The bishop spoke of the 100th anniversary of Christ church, the oldest of our churches in Louisiana, and then called attention to the two missions established by Mr. Holley, of Grace church, and commented favorably upon the good work done. Referring to the growth of St. Andrew's Brotherhood, he said that six chapters exist in New Orleans, and five outside of the State, beside eight junior branches. Before concluding, Bishop Sessums spoke of the work of the Sisters of Bethany and of the condition of the Orphans' Home.

Meetings of the Woman's Auxiliary and the Brotherhood of St. Andrew, both attended by large delegations from Tacoma, and a delightful visit to the latter city on Saturday, were useful features of a thoroughly helpful conference.

A well-attended meeting of the Woman's Auxiliary was held in St. Mark's with the conference of the seventh mischurch, Seattle, April 27, in connection sionary department. Besides the delegates from the city parishes sixty-five members of Tacoma branches made the eighty mile journey. A number of parishes in the surrounding towns were also represented. Bishop Keator presided. Bishop Wells spoke with great appreciation of the determined spirit which enables the Auxiliary to accomplish so much the Church in the Northwest for sending practical good. Bishop Spalding thanked Salt Lake its efficient missionary to the Ute Indians, the Rev. M. J. Hersey, of Randlett, who is known throughout the reservation as a wise friend of the Indian.

plan adopted by the Board of Missions for the most effective use of the $150,000 given in the United Offering at the Boston General Convention and brief pictures of mission life tried to show the work accomplished by the gift throughout the world. Special reference was made to St. Elizabeth's Hospital for Women in Shanghai, built by the gifts of the Auxillary in memory of Elizabeth Maynard Winslow, formerly a member of St. Luke's, Tacoma. The meeting ended with an inspiring address by Bishop Perrin, on the spiritual side of Auxiliary work.

The Rev. B. L. Ancell, of Soochow, China, told how $1,750 given through the United Offering at San Francisco in 1901, and invested at Soochow, had made possible the opening of that mission and had secured a well-located compound. The Rev. Thomas Jenkins, of Ketchikan, told something of the Church's progress in Alaska and particularly of the good work done by Miss Prichard in her school for Indian children. Mr. Wood explained the



Rt. Rev. Davis Sessums, D.D., Bishop. Women wished to serve as deputies to the annual council of the diocese of Louisiana, which met on St. Mark's Day at Christ church cathedral, New Orleans. Three of them had been elected as delegates from country parishes; but the committee on credentials reported that they were ineligible. The most important matter brought before the council was the report of the committee appointed to consider the canon on special missionary bishops, that is, negro bishops for the negro race.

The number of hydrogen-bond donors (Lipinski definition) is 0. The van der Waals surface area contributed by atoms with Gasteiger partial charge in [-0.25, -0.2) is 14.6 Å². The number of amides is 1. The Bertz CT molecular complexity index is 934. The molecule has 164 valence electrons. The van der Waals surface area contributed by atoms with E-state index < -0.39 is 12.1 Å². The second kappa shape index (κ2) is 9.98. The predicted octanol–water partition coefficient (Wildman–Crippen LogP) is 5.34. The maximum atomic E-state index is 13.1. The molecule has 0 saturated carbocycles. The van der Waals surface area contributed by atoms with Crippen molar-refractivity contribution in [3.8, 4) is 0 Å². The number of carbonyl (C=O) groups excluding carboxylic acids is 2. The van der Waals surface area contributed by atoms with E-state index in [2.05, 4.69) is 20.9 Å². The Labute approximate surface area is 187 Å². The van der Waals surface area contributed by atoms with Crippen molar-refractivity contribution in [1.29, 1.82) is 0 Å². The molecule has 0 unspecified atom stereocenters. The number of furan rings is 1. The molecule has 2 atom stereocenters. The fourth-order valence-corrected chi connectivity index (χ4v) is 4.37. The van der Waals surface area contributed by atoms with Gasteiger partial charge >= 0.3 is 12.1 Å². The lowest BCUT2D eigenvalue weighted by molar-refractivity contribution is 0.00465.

The council opened with the celebration of the Holy Communion, at which the bishop was celebrant, and a sermon was preached by the Rev. J. Orson Miller. The sermon was a presentation of the position of the Church from a doctrinal standpoint. The Virgin Birth, the Incarnation, the Resurrection of the Body, were emphasized as foundation of true righteousness. essential to Christianity and the The preacher took for his text the words, "I am the Way, the Truth and the The Standing Committee was Life." re-elected, as were also all the officers

of the diocese.

NEGRO BISHOPS FOR THE NEGRO RACE. The subject which excited the greatest discussion was "Negro Bishops for

the Negro Race." This discussion was participated in by nearly all the members of the council, and was the source of remarks both lively and heated. The committee had made a report, offering the following resolution:


"Resolved: That the council of the diocese of Louisiana, with its present light on the matter of the memorial of the Twelfth Annual Conference Church Workers among Colored People, proposing a canon for the establishment of special missionary districts, with special missionary bishops of the colored race, reserve a final expression of judgment, while approving the general tenor of the legislation proposed, and commend the consideration of this most important subject to the earnest attention of all our people."

Dr. Warner stated that one of the committeemen dissented, and Judge McConnell arose and admitted himself to be the dissentor. The Judge explained his view of the matter, and stated that while no man really had more at heart the interest of the negro than the Southern man, he, the speaker, wanted time to consider the matter, and offered The a substitute for the resolution. substitute continued the matter one year, retaining the same committee in office. After much debate the amendment was adopted. .


The Board of Missions report, read by the Rev. Mr. Slack, the secretary, showed that $2,738 had been paid out. The hope was the expressed that in amounts pledged by the parishes for the current year $4,000 would be realized. The report of the committee on the state of the Church showed that there were during the year 586 baptisms, and There 452 confirmations. are 436 Sunday-school teachers, 3,200 Sundayschool children, and $20,560 has been expended in church improvement. Trinity church, New Orleans, Mt. Olivet, New Orleans, Good Shepherd, Lake Charles, have been freed of all debt.